Oregon Country

Last updated
Map of Oregon Country. Oregoncountry2.png
Map of Oregon Country.
Carver's map from 1778, showing Lake Winnipeg, the River of the West, New Albion, and the Mountains of Bright Stone. Western North America 1778.png
Carver's map from 1778, showing Lake Winnipeg, the River of the West, New Albion, and the Mountains of Bright Stone.

In the nineteenth century, the Oregon Country was a disputed region of the Pacific Northwest of North America. The region was occupied by British and French Canadian fur traders from before 1810, and American settlers from the mid-1830s, with its coastal areas north from the Columbia River frequented by ships from all nations engaged in the maritime fur trade, most of these from the 1790s through 1810s being Boston-based. The Oregon Treaty of 1846 ended disputed joint occupancy pursuant to the Treaty of 1818 and established the British-American boundary at the 49th parallel (except Vancouver Island).[ citation needed ]

Oregon boundary dispute early 19th century US–UK boundary dispute

The Oregon boundary dispute or the Oregon Question was a territorial dispute over the political division of the Pacific Northwest of North America between several nations that had competing territorial and commercial aspirations over the region.

Pacific Northwest Region that includes parts of Canada and the United States

The Pacific Northwest (PNW), sometimes referred to as Cascadia, is a geographic region in western North America bounded by the Pacific Ocean to the west and (loosely) by the Rocky Mountains on the east. Though no official boundary exists, the most common conception includes the Canadian province of British Columbia (BC) and the U.S. states of Idaho, Oregon, and Washington. Broader conceptions reach north into Southeast Alaska and Yukon, south into northern California, and east to the Continental Divide to include Western Montana and parts of Wyoming. Narrower conceptions may be limited to the coastal areas west of the Cascade and Coast mountains. The variety of definitions can be attributed to partially overlapping commonalities of the region's history, culture, geography, society, and other factors.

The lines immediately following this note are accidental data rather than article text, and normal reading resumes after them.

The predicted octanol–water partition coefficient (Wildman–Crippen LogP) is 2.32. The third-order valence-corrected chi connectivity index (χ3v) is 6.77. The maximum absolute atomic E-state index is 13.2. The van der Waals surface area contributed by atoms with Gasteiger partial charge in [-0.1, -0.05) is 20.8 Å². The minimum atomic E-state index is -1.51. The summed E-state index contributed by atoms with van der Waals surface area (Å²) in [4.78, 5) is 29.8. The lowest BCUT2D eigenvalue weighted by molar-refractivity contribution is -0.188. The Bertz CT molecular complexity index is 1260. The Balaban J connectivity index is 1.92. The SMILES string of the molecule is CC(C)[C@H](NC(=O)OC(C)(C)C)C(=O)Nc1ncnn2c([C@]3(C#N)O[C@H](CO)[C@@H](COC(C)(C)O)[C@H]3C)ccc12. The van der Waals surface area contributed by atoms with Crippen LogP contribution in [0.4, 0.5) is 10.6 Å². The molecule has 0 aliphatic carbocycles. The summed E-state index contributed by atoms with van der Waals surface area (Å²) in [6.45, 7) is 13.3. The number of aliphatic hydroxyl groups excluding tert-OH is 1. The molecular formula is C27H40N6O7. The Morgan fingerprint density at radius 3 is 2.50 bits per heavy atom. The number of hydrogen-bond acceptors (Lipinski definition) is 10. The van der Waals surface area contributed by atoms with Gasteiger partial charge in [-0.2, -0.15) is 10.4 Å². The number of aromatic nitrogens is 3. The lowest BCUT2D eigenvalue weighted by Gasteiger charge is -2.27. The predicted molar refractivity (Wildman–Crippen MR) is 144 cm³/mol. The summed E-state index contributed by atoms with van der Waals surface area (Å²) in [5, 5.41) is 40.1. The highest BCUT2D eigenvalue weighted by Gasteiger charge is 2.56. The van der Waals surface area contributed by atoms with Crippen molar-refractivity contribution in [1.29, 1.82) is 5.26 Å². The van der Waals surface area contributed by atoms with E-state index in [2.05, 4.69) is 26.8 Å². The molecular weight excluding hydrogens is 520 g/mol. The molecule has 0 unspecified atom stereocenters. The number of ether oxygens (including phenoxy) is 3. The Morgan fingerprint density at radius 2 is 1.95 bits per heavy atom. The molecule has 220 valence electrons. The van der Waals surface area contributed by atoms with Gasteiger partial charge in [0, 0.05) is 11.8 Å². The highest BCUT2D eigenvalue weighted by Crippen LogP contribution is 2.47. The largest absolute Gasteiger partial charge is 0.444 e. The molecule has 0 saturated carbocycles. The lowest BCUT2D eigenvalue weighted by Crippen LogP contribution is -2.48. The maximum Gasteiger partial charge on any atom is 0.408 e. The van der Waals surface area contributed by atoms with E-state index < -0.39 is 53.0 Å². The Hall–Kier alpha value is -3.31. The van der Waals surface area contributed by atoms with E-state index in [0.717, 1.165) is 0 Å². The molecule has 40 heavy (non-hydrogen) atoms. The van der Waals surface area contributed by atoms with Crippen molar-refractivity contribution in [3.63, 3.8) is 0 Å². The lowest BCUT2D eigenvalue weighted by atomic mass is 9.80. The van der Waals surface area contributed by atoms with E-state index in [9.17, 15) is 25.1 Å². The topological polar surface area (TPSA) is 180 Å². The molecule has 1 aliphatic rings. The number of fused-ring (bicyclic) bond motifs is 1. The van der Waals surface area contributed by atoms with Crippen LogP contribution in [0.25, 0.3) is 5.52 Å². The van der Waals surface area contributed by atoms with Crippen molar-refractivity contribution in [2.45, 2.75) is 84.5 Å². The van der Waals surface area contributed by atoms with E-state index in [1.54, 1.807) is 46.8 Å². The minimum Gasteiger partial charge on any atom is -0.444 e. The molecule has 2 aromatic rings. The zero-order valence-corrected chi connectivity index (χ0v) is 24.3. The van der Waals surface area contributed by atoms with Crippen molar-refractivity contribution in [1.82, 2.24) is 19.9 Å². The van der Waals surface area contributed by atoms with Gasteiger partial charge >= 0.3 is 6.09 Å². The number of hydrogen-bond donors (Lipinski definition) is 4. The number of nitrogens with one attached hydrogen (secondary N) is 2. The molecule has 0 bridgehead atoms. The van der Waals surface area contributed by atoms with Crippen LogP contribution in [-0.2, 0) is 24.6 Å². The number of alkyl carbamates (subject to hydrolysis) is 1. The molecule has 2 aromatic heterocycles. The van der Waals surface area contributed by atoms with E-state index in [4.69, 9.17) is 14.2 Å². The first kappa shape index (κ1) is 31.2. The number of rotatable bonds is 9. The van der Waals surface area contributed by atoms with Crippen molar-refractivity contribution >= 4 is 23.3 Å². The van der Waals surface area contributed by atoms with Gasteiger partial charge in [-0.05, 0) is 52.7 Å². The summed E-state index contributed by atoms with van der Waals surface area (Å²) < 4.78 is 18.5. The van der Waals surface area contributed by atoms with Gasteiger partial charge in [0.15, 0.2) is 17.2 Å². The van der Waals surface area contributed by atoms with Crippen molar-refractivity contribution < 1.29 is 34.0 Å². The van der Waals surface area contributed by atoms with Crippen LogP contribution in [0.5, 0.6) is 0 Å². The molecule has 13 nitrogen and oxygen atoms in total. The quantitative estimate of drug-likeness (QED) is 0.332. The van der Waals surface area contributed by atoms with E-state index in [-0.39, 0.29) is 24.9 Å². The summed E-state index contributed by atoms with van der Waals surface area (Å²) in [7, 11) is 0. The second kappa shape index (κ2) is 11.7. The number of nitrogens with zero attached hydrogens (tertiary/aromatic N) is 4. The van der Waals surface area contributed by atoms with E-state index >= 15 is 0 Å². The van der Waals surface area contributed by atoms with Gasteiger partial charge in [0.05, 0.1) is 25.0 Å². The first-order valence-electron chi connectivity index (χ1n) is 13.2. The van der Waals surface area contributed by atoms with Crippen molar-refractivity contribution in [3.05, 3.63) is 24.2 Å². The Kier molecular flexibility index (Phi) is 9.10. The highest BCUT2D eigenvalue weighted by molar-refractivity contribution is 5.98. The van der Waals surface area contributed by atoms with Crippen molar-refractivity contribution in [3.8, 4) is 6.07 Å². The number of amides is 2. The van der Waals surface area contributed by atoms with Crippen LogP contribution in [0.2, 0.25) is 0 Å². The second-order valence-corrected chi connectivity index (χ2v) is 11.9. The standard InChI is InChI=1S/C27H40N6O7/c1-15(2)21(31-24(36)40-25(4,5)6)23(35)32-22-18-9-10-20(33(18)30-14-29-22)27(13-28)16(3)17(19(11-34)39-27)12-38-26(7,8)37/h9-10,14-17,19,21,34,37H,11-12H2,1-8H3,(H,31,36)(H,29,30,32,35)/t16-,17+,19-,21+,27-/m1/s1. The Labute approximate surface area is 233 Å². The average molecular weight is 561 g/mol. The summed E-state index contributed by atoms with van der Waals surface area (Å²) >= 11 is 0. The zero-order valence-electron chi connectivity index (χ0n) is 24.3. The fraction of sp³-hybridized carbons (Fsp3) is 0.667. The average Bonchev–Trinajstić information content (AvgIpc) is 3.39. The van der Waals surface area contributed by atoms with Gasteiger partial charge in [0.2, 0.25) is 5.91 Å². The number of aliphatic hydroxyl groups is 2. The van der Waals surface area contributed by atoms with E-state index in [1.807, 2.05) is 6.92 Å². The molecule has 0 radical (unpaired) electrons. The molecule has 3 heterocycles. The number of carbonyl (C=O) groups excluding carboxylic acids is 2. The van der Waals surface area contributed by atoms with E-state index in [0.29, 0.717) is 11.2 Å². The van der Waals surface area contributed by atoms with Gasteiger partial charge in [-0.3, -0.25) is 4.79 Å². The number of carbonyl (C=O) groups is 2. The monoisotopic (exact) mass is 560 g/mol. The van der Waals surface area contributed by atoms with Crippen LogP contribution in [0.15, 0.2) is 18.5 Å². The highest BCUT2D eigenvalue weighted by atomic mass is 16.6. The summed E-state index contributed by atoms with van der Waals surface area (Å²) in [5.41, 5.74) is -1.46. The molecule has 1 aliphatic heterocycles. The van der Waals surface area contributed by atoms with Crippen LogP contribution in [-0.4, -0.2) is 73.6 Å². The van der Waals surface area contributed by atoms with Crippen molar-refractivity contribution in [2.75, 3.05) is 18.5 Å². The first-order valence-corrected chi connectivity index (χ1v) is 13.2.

North America Continent entirely within the Northern Hemisphere and almost all within the Western Hemisphere

North America is a continent entirely within the Northern Hemisphere and almost all within the Western Hemisphere. It is also considered by some to be a northern subcontinent of the Americas. It is bordered to the north by the Arctic Ocean, to the east by the Atlantic Ocean, to the west and south by the Pacific Ocean, and to the southeast by South America and the Caribbean Sea.


Oregon was a distinctly American term for the region. The British used the term Columbia District instead. [1] The Oregon Country consisted of the land north of 42°N latitude, south of 54°40′N latitude, and west of the Rocky Mountains—with the eastern border generally running on or close to the Continental Divide—westwards to the Pacific Ocean. The area now forms part of the present day Canadian province of British Columbia, all of the US states of Oregon, Washington, and Idaho, and parts of Montana and Wyoming. The British presence in the region was generally administered by the Hudson's Bay Company, whose Columbia Department comprised most of the Oregon Country and extended considerably north into New Caledonia and beyond 54°40′N, with operations reaching tributaries of the Yukon River. [2]

Columbia District Fur trading district in British North America